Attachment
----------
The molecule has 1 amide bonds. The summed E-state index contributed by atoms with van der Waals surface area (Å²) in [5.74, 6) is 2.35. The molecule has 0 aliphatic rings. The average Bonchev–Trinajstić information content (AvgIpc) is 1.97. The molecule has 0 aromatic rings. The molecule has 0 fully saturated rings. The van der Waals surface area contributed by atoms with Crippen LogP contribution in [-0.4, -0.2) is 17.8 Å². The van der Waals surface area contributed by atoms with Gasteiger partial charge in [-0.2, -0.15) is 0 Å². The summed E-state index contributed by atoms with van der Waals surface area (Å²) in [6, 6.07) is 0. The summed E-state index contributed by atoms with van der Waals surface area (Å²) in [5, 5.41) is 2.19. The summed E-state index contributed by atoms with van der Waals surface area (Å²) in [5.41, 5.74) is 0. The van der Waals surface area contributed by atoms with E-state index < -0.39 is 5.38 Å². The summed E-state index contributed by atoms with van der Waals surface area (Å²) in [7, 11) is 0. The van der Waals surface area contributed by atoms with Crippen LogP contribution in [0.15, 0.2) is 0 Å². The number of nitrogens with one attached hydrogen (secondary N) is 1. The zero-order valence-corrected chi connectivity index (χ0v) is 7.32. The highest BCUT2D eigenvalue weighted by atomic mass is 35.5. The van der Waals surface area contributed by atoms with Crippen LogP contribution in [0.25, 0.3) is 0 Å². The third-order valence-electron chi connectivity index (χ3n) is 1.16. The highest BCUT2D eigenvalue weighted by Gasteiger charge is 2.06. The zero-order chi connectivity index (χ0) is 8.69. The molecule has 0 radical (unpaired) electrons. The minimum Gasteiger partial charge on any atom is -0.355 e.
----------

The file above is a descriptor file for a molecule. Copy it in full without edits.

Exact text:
The molecule has 1 amide bonds. The summed E-state index contributed by atoms with van der Waals surface area (Å²) in [5.74, 6) is 2.35. The molecule has 0 aliphatic rings. The average Bonchev–Trinajstić information content (AvgIpc) is 1.97. The molecule has 0 aromatic rings. The molecule has 0 fully saturated rings. The van der Waals surface area contributed by atoms with Crippen LogP contribution in [-0.4, -0.2) is 17.8 Å². The van der Waals surface area contributed by atoms with Gasteiger partial charge in [-0.2, -0.15) is 0 Å². The summed E-state index contributed by atoms with van der Waals surface area (Å²) in [6, 6.07) is 0. The summed E-state index contributed by atoms with van der Waals surface area (Å²) in [5, 5.41) is 2.19. The summed E-state index contributed by atoms with van der Waals surface area (Å²) in [5.41, 5.74) is 0. The van der Waals surface area contributed by atoms with E-state index < -0.39 is 5.38 Å². The summed E-state index contributed by atoms with van der Waals surface area (Å²) in [7, 11) is 0. The van der Waals surface area contributed by atoms with Crippen LogP contribution in [0.15, 0.2) is 0 Å². The number of nitrogens with one attached hydrogen (secondary N) is 1. The zero-order valence-corrected chi connectivity index (χ0v) is 7.32. The highest BCUT2D eigenvalue weighted by atomic mass is 35.5. The van der Waals surface area contributed by atoms with Crippen LogP contribution in [0.25, 0.3) is 0 Å². The third-order valence-electron chi connectivity index (χ3n) is 1.16. The highest BCUT2D eigenvalue weighted by Gasteiger charge is 2.06. The zero-order chi connectivity index (χ0) is 8.69. The molecule has 0 radical (unpaired) electrons. The minimum Gasteiger partial charge on any atom is -0.355 e.